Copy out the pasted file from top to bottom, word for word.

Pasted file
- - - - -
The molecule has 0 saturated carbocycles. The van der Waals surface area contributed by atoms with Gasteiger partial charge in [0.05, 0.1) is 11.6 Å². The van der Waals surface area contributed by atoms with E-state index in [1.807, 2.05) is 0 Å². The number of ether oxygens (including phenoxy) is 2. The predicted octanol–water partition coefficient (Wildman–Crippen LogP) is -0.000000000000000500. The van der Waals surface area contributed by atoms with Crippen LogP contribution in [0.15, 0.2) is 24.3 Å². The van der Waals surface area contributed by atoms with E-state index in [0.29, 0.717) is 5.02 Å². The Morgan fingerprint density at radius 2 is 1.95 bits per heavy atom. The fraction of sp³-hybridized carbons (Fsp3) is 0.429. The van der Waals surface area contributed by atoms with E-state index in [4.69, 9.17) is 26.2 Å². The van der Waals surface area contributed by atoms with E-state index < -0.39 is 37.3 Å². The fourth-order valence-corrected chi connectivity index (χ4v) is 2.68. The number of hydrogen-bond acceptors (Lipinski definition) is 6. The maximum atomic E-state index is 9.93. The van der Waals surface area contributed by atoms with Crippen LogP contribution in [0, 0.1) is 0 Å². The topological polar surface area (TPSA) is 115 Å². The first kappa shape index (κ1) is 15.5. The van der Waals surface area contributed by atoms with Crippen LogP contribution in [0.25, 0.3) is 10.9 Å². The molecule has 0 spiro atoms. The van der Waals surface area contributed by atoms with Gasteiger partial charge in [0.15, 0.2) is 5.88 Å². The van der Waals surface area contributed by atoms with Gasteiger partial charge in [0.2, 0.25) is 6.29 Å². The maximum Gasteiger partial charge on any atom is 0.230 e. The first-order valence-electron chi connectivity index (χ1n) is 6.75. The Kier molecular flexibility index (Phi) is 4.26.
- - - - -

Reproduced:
The molecule has 0 saturated carbocycles. The van der Waals surface area contributed by atoms with Gasteiger partial charge in [0.05, 0.1) is 11.6 Å². The van der Waals surface area contributed by atoms with E-state index in [1.807, 2.05) is 0 Å². The number of ether oxygens (including phenoxy) is 2. The predicted octanol–water partition coefficient (Wildman–Crippen LogP) is -0.000000000000000500. The van der Waals surface area contributed by atoms with Crippen LogP contribution in [0.15, 0.2) is 24.3 Å². The van der Waals surface area contributed by atoms with E-state index in [0.29, 0.717) is 5.02 Å². The Morgan fingerprint density at radius 2 is 1.95 bits per heavy atom. The fraction of sp³-hybridized carbons (Fsp3) is 0.429. The van der Waals surface area contributed by atoms with E-state index in [4.69, 9.17) is 26.2 Å². The van der Waals surface area contributed by atoms with E-state index < -0.39 is 37.3 Å². The fourth-order valence-corrected chi connectivity index (χ4v) is 2.68. The number of hydrogen-bond acceptors (Lipinski definition) is 6. The maximum atomic E-state index is 9.93. The van der Waals surface area contributed by atoms with Crippen LogP contribution in [0, 0.1) is 0 Å². The topological polar surface area (TPSA) is 115 Å². The first kappa shape index (κ1) is 15.5. The van der Waals surface area contributed by atoms with Crippen LogP contribution in [0.25, 0.3) is 10.9 Å². The molecule has 0 spiro atoms. The van der Waals surface area contributed by atoms with Gasteiger partial charge in [0.15, 0.2) is 5.88 Å². The van der Waals surface area contributed by atoms with Gasteiger partial charge in [0.2, 0.25) is 6.29 Å². The maximum Gasteiger partial charge on any atom is 0.230 e. The first-order valence-electron chi connectivity index (χ1n) is 6.75. The Kier molecular flexibility index (Phi) is 4.26.